The Souls of Black Folk (Paperback)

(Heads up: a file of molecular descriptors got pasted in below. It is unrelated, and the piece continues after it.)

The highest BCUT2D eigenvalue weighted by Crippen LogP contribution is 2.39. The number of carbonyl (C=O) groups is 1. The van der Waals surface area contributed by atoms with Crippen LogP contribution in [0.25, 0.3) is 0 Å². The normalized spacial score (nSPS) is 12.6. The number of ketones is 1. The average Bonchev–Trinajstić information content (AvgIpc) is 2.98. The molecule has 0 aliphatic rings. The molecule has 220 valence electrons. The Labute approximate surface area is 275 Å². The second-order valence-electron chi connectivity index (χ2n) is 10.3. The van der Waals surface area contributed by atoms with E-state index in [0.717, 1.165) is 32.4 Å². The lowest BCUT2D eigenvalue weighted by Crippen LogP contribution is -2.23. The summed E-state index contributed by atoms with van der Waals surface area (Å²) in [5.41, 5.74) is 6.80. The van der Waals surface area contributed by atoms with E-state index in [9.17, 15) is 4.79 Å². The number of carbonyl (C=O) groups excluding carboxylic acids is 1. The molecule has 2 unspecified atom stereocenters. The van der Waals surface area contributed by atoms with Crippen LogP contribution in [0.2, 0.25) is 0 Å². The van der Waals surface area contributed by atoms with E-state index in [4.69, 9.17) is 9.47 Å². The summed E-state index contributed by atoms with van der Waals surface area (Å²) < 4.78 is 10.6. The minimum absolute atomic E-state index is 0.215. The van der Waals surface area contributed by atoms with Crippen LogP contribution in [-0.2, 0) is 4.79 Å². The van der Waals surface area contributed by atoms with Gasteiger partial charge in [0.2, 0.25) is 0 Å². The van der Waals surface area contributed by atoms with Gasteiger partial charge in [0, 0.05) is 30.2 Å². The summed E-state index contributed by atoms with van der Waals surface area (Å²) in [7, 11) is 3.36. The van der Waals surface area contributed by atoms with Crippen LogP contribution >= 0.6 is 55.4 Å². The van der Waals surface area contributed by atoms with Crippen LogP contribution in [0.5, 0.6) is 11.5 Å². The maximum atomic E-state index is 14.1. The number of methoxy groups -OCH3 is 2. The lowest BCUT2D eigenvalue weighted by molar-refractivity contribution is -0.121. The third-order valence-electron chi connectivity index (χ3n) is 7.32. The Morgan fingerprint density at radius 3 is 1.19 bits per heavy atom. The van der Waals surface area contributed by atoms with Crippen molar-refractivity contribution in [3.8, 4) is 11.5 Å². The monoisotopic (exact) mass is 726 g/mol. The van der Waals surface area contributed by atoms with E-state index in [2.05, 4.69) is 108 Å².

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The Souls of Black Folk is an African American studies text by an able advocate of his race's spiritual rights. Mr. Du Bois is a graduate of Harvard University and a professor in the University of Atlanta, and himself a man of great culture, he has always contended for the spiritual uplifting of the race as opposed to Mr. Booker Washington's practical and material theories. The book, published in 1903, contains several essays on race, some of which the magazine Atlantic Monthly had previously published. To develop this work, Du Bois drew from his own experiences as an African American in the American society. Outside of its notable relevance in African-American history, The Souls of Black Folk also holds an important place in social science as one of the early works in the field of sociology. In The Souls of Black Folk, Du Bois coined the term "double consciousness," which is the idea that black people must have two fields of vision at all times. They must be conscious of how they view themselves, as well as being conscious of how the world views them. Each chapter in The Souls of Black Folk begins with a pair of epigraphs: text from a poem, usually by a European poet, and the musical score of a spiritual, which Du Bois describes in his foreword as "some echo of haunting melody from the only American music which welled up from black souls in the dark past." Columbia University English and comparative literature professor Brent Hayes Edwards writes: It is crucial to recognize that Du Bois ... chooses not to include the lyrics to the spirituals, which often serve to underline the arguments of the chapters: Booker T. Washington's idealism is echoed in the otherworldly salvation hoped for in "A Great Camp-Meeting in the Promised Land," for example; likewise the determined call for education in "Of the Training of Black Men" is matched by the strident words of "March On." Edwards adds that Du Bois may have withheld the lyrics to mark a barrier for the reader, to suggest that black culture-life "within the veil"-remains inaccessible to white people. In his The Forethought, Du Bois states, "Leaving, then, the world of the white man, I have stepped within the Veil, raising it that you may view faintly its deeper recesses, - the meaning of its religion, the passion of its human sorrow, and the struggle of its greater souls." He concludes with, "need I add that I who speak here am bone of the bone and flesh of the flesh of them that live within the Veil? Chapter I, "Of Our Spiritual Strivings," lays out an overview of Du Bois's thesis for the book. It says that the blacks of the South need the right to vote, the right to a good education, and to be treated with equality and justice. Here, he also coined "double-consciousness," which he defined as a "sense of always looking at one's self through the eyes of others, of measuring one's soul by the tape of a world that looks on in amused contempt and pity." "One ever feels his twoness, - an American, a Negro; two souls, two thoughts, two unreconciled strivings; two warring ideals in one dark body, whose dogged strength alone keeps it from being torn asunder. The History of the American Negro is the history of this strive-this longing to attain self-conscious manhood, to merge his double self into a better and truer self. He simply wishes to make it possible for a man to be both a Negro and an American, without being cursed and spit upon by his fellows, without having the doors of Opportunity closed roughly in his face." 3]:5 The first chapter also introduces Du Bois's famous metaphor of the veil. According to Du Bois, this veil is worn by all African-Americans because their view of the world and its potential economic, political, and social opportunities are so vastly different from those of white people. The veil is a visual manifestation of the color line, a problem Du Bois worked his whole life to remedy.